There were no land clashes in Kenya and there has never been land clashes either.  The term “land clashes”, as used in the media, is misleading.  Land itself cannot clash with people, though it is true that people can clash over land.  Land defines the identity of a community. By distributing land without a due process of consultation with local communities, a sense of injustice – one that is often manipulated – has remained. This defines the basis of the issues raised from the Coast in Mombasa and Tana, to Mountt Elgon; from Lake Turkana to Lake Magadi; from Mui Kitui to the Taita iron ore mines.  Such issues are defined by unvoiced grievances pertaining to what is seen as an unfair distribution of natural resources and land that should be commonly-shared.

This introduces the notion of equity in resource allocation and distribution, even where money to buy and willingness to sell is concerned.  The colonial regime did not last very long; before a generation had passed, Kenya had attained independence.  Communities knew then, as they do now, that ancestral land was taken unfairly by colonial powers.  At the time of independence, it was expected by all communities that their land would revert back to them. This was, however, never to be.  This has left a complex of unmet expectations in different communities, the most significant being the Coastal Areas, the Rift Valley and the Mount Elgon areas.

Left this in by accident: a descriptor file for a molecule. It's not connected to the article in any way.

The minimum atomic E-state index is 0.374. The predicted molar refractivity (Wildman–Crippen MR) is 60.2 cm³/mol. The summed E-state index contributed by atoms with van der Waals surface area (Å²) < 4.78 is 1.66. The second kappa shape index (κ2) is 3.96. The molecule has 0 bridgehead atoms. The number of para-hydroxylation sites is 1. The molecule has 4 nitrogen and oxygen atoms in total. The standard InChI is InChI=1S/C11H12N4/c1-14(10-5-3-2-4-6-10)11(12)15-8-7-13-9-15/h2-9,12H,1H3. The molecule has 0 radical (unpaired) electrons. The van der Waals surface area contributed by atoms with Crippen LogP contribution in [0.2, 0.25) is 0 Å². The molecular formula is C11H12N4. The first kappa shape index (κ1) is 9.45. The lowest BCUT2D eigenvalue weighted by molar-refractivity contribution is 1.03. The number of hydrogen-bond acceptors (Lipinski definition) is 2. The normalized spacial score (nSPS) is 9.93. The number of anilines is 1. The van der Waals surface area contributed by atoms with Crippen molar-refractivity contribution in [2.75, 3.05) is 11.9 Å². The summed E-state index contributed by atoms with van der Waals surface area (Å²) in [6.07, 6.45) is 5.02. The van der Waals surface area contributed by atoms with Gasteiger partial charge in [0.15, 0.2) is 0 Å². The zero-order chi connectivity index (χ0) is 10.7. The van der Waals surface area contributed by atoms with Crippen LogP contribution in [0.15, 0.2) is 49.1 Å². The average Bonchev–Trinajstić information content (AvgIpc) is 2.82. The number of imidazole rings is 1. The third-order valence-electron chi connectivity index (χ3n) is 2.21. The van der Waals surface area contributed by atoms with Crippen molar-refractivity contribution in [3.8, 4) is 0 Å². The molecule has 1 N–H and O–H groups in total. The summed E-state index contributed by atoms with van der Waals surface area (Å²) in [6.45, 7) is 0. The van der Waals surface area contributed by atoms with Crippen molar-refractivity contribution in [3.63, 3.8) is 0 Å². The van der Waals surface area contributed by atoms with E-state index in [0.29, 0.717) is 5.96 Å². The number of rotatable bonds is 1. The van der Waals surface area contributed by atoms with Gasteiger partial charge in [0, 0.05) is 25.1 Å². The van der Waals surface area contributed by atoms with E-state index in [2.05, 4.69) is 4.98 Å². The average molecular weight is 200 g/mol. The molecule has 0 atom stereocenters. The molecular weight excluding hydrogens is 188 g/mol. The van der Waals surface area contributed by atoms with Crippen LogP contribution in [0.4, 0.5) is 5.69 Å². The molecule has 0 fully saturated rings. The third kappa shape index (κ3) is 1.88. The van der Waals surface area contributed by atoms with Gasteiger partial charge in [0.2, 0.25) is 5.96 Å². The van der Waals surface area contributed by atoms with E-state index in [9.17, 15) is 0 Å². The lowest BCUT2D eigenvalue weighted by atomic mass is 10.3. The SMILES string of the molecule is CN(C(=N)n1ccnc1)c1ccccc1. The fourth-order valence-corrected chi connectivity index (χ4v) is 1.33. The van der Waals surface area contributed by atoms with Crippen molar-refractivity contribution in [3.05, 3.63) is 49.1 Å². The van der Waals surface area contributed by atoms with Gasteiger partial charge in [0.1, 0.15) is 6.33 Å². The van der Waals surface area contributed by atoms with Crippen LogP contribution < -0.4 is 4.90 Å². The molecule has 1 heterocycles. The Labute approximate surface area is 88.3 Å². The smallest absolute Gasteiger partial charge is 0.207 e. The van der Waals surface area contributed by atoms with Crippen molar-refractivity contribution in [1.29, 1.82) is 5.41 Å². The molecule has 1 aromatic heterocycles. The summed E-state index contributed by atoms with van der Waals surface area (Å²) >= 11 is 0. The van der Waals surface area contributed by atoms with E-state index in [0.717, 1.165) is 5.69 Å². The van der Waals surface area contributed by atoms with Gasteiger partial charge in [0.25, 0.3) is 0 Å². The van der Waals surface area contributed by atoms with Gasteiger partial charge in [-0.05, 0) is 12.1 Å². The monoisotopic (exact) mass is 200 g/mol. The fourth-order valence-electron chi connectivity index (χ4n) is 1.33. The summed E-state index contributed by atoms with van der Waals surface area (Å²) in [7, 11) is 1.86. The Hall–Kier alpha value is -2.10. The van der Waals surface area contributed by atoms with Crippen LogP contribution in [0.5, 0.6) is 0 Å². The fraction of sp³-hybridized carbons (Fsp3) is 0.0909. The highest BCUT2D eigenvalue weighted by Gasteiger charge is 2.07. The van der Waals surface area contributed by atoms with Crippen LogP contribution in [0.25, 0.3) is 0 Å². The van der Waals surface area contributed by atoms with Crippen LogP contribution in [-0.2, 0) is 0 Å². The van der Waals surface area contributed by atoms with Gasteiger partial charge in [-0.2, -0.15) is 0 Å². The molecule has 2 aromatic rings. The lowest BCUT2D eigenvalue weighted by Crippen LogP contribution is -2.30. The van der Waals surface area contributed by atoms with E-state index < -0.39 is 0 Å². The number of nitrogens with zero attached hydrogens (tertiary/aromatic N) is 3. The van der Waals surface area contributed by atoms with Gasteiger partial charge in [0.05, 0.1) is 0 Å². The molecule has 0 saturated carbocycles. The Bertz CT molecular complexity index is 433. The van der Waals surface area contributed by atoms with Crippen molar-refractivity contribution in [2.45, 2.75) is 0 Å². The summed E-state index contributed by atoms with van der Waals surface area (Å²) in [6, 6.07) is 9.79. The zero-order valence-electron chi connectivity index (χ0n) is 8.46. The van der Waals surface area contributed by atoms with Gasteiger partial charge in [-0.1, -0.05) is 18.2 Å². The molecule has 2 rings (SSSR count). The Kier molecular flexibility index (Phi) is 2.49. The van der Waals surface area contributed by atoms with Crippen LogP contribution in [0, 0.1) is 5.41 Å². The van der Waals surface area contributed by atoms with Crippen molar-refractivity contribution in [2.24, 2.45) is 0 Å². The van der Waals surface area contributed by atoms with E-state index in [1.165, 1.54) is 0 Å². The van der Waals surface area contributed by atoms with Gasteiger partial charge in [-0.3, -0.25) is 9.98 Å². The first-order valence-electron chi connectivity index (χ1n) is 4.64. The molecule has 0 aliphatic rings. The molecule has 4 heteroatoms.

Communities in these localities continue to sense inequity and injustice as far as land issues are concerned.  They perceive that their identity has been interfered with. Opening dialogue on such matters is required if the wounds are to be healed.  Without dialogue, there cannot be a resolution. It is not enough to state that those who got or bought land simply have it.  Dialogue is needed to secure an equitable resolution of this matter; only restorative justice can deal resolutely with such issues.

As long as historical matters of land remain contentious, the question of community identity will remain uncertain. As a result, unwieldy politicians will whip-up those elements of identity and violence will repeatedly occur; violence which tends to increase in size and intensity each subsequent cycle. Violence occurs not because of land clashes, but because of the identities of people who have been treated unjustly; with strengthened perceptions of inequities that drive fear, suspicion and mistrust, thereby fracturing peaceful co-existence.  Furthermore, new issues such as the exploration and mining of valued resources increasingly enter the land equation.